Post by: backofanenvelope on December 23, 2014, 04:38:13 PM
and I'm looking forward to some Gingery use  :D  :beer:
Title: Re: Working on a new tiny shop
Post by: DavidA on December 24, 2014, 01:38:07 PM
VT,

Plug in that lathe and you will never get the other bench done.  Resist!

I spent some time in my small warm workshop last night . Need to get the red lathe properly bolted down and a more appropriate drive system sorted out.  It was nice not to have to put on an extra layer of clothing.

Dave.
Title: Re: Working on a new tiny shop
Post by: vtsteam on December 24, 2014, 02:34:08 PM
I actually used the tiny shop today David. My wife dropped her digital cooking thermometer into a bucket of water and said it stopped working. With the prospect of Christmas eve dinner either over or under done I sprang into action! :whip:

Moved my pencil soldering station into the shop, donned magnifying glasses, and surveyed the wreckage. Battery had leaked and there was some rust and corrosion. Two wires to the sensor were corroded loose from the PC board. Pretty clear the trouble started well before the bucket incident today.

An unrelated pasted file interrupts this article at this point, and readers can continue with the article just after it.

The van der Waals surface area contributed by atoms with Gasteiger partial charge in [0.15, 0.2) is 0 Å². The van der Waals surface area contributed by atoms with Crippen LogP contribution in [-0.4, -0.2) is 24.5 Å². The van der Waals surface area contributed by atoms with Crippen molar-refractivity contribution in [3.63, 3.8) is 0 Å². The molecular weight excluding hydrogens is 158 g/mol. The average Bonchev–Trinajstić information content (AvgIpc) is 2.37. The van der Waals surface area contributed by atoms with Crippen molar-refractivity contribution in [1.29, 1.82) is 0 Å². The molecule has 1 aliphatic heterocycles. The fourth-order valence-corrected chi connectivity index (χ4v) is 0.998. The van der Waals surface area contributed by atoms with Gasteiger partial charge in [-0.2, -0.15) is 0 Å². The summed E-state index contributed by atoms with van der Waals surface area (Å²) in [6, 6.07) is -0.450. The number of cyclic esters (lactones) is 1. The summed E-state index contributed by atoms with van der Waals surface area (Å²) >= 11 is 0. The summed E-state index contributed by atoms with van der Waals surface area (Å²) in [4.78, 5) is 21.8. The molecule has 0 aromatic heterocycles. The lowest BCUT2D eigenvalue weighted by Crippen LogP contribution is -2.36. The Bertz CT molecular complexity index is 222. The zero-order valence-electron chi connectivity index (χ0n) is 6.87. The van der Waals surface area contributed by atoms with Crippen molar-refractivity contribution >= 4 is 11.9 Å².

I brushed the corrosion out with a small paintbrush, found the two lands where the wires must have come, and soldered them back in place. I got rid of the leaked battery, an AG13, and found a replacement alkaline button in my junk box (wrong type, but this was an emergency!) and shoved it into the holder. It worked! :ddb:

The tiny shop was warm -- a small electric oil-filled radiator heats it nicely -- well lit, and plenty of bench space. Very nice.  :)
Title: Re: Working on a new tiny shop
Post by: vtsteam on December 27, 2014, 12:40:25 AM
Oh man I came close to giving in to temptation today to find a power cord for the lathe motor and fire it up, but changed my mind (thanks to the steadying influence here on MM) to do the right thing -- and work on the right hand bench.

So I scooched that one away from the wall, cut out a backing sheet of plywood, screwed that in place. Made 3 divider panels (only half height, this time, since I want space under to slide in plastic bins of greensand for casting).

I attached those panels, but didn't add 3/4" square drawer slides like I did last time, since they will carry shelves rather than drawers, and I wasn't sure how deep I wanted them yet. But with back panel and dividers in place, I could move the bench back to the wall permanently, and finish the top.